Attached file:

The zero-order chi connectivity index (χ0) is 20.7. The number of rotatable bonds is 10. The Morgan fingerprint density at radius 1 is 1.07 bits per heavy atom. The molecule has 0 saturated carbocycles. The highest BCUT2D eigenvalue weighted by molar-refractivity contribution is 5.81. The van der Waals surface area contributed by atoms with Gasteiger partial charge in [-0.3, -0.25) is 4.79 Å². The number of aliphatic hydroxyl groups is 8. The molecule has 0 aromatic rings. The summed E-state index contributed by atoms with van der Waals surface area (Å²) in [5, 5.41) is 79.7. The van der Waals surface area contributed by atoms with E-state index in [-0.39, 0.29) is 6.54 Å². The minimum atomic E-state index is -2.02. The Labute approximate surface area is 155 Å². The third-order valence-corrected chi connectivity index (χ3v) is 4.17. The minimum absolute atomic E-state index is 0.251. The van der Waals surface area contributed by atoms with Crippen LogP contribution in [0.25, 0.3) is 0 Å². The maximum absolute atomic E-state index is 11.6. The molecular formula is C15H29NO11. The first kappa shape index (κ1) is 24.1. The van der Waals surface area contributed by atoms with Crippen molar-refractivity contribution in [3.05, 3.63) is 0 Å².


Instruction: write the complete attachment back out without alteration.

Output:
The zero-order chi connectivity index (χ0) is 20.7. The number of rotatable bonds is 10. The Morgan fingerprint density at radius 1 is 1.07 bits per heavy atom. The molecule has 0 saturated carbocycles. The highest BCUT2D eigenvalue weighted by molar-refractivity contribution is 5.81. The van der Waals surface area contributed by atoms with Gasteiger partial charge in [-0.3, -0.25) is 4.79 Å². The number of aliphatic hydroxyl groups is 8. The molecule has 0 aromatic rings. The summed E-state index contributed by atoms with van der Waals surface area (Å²) in [5, 5.41) is 79.7. The van der Waals surface area contributed by atoms with E-state index in [-0.39, 0.29) is 6.54 Å². The minimum atomic E-state index is -2.02. The Labute approximate surface area is 155 Å². The third-order valence-corrected chi connectivity index (χ3v) is 4.17. The minimum absolute atomic E-state index is 0.251. The van der Waals surface area contributed by atoms with Crippen LogP contribution in [0.25, 0.3) is 0 Å². The maximum absolute atomic E-state index is 11.6. The molecular formula is C15H29NO11. The first kappa shape index (κ1) is 24.1. The van der Waals surface area contributed by atoms with Crippen molar-refractivity contribution in [3.05, 3.63) is 0 Å².